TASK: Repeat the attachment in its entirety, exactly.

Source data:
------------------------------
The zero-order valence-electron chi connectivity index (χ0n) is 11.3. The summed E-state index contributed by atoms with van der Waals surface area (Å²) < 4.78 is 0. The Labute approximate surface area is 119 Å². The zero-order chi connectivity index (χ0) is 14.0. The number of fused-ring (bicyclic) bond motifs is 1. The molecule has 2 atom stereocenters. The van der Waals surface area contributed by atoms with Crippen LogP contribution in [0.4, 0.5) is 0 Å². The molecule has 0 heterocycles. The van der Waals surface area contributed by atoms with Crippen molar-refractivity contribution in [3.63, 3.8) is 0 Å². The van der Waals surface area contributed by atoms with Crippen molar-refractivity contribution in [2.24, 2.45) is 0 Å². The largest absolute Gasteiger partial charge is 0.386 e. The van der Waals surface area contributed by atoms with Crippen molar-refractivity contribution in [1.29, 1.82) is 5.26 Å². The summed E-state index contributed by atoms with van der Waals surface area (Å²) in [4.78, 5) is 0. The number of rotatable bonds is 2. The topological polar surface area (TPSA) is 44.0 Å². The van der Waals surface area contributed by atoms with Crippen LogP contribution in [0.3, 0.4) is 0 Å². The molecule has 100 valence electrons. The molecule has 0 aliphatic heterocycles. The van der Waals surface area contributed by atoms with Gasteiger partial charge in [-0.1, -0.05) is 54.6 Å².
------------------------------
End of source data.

The zero-order valence-electron chi connectivity index (χ0n) is 11.3. The summed E-state index contributed by atoms with van der Waals surface area (Å²) < 4.78 is 0. The Labute approximate surface area is 119 Å². The zero-order chi connectivity index (χ0) is 14.0. The number of fused-ring (bicyclic) bond motifs is 1. The molecule has 2 atom stereocenters. The van der Waals surface area contributed by atoms with Crippen LogP contribution in [0.4, 0.5) is 0 Å². The molecule has 0 heterocycles. The van der Waals surface area contributed by atoms with Crippen molar-refractivity contribution in [3.63, 3.8) is 0 Å². The van der Waals surface area contributed by atoms with Crippen molar-refractivity contribution in [2.24, 2.45) is 0 Å². The largest absolute Gasteiger partial charge is 0.386 e. The van der Waals surface area contributed by atoms with Crippen molar-refractivity contribution in [1.29, 1.82) is 5.26 Å². The summed E-state index contributed by atoms with van der Waals surface area (Å²) in [4.78, 5) is 0. The number of rotatable bonds is 2. The topological polar surface area (TPSA) is 44.0 Å². The van der Waals surface area contributed by atoms with Crippen LogP contribution in [0.3, 0.4) is 0 Å². The molecule has 100 valence electrons. The molecule has 0 aliphatic heterocycles. The van der Waals surface area contributed by atoms with Gasteiger partial charge in [-0.1, -0.05) is 54.6 Å².